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ISCSI In Practice

Flexible Data Storage Across Networks: iSCSI put to the Test
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Aside from requiring a network, the primary prerequisite for implementing iSCSI is an iSCSI server. We tested two solutions here: one software, and the other hardware. The software-based solution goes by the name of SANMelody, and comes from a company called DataCore. This software can be downloaded from the web as a 21-day trial version. To evaluate the hardware approach, we took a look at Adaptec's Storage Array iSA 1500, which counts as a full-fledged SAN-application.

Both solutions fulfill all requirements of iSCSI, making the storage space on the host system available to the client systems through iSCSI. A client system can be fitted with an Adaptec adapter, reducing the CPU load on the system (for example in workstations).

In principle, iSCSI can be used on a 100Mbit network, but there will be a noticeable slowdown compared to local drives. Gigabit Ethernet is the more sensible choice here, since it is unlikely to become a bottleneck even if a multiple-drive RAID 5 array is used. Bandwidth could become an issue with RAID 0 arrays, but it is rare that such a fast storage area would be accessed and fed over a network.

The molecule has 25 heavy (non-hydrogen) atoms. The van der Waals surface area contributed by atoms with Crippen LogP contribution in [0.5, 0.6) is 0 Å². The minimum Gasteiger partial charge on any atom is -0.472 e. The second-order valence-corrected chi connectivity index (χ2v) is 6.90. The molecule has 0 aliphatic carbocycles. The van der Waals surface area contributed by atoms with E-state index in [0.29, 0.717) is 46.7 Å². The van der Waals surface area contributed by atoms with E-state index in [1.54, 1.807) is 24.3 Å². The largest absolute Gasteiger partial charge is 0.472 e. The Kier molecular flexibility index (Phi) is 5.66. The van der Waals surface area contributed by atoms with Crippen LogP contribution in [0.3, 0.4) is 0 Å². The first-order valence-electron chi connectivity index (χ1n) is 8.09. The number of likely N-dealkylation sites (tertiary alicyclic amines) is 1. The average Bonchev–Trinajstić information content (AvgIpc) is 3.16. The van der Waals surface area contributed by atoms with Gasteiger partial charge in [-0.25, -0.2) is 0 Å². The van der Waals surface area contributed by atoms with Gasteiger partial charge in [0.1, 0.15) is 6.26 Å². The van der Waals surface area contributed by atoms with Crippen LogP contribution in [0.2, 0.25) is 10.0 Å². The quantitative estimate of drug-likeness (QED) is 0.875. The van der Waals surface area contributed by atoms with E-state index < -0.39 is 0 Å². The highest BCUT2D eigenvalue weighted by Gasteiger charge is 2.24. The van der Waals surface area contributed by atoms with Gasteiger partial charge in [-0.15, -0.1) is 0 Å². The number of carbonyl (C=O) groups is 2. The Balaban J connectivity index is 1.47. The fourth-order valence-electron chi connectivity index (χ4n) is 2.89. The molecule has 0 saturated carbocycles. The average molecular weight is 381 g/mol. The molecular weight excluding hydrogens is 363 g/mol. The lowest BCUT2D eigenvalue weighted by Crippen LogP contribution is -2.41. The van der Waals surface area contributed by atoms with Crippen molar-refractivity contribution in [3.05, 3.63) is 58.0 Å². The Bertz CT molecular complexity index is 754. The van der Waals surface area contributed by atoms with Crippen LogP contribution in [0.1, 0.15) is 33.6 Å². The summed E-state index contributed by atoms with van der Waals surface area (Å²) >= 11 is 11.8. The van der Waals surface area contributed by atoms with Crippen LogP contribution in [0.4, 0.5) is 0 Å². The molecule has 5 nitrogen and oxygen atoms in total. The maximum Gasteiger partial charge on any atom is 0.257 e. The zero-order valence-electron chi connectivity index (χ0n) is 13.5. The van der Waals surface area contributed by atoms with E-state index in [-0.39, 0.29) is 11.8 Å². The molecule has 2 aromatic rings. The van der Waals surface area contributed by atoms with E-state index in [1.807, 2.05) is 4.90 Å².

On the client side, an iSCSI initiator is needed. These are available for practically every operating system. A Google search with the keywords "Microsoft", "iSCSI" and "Initiator" should quickly yield a number of relevant results.

The next step is now to log on to the server using the server's IP address from within the initiator software. This can be configured to occur automatically upon system startup. The allocated drives on the server will then be available on that computer as physical drives; they can be used like local drives, complete with a drive letter in Windows Explorer and "My Computer".

The iSCSI protocol also allows for a packet encryption scheme based on IPsec, although this is not compulsory. Within Intranets, for example, there is not always a need for encryption, while the security issues involved in WAN connections make the option much more important there.

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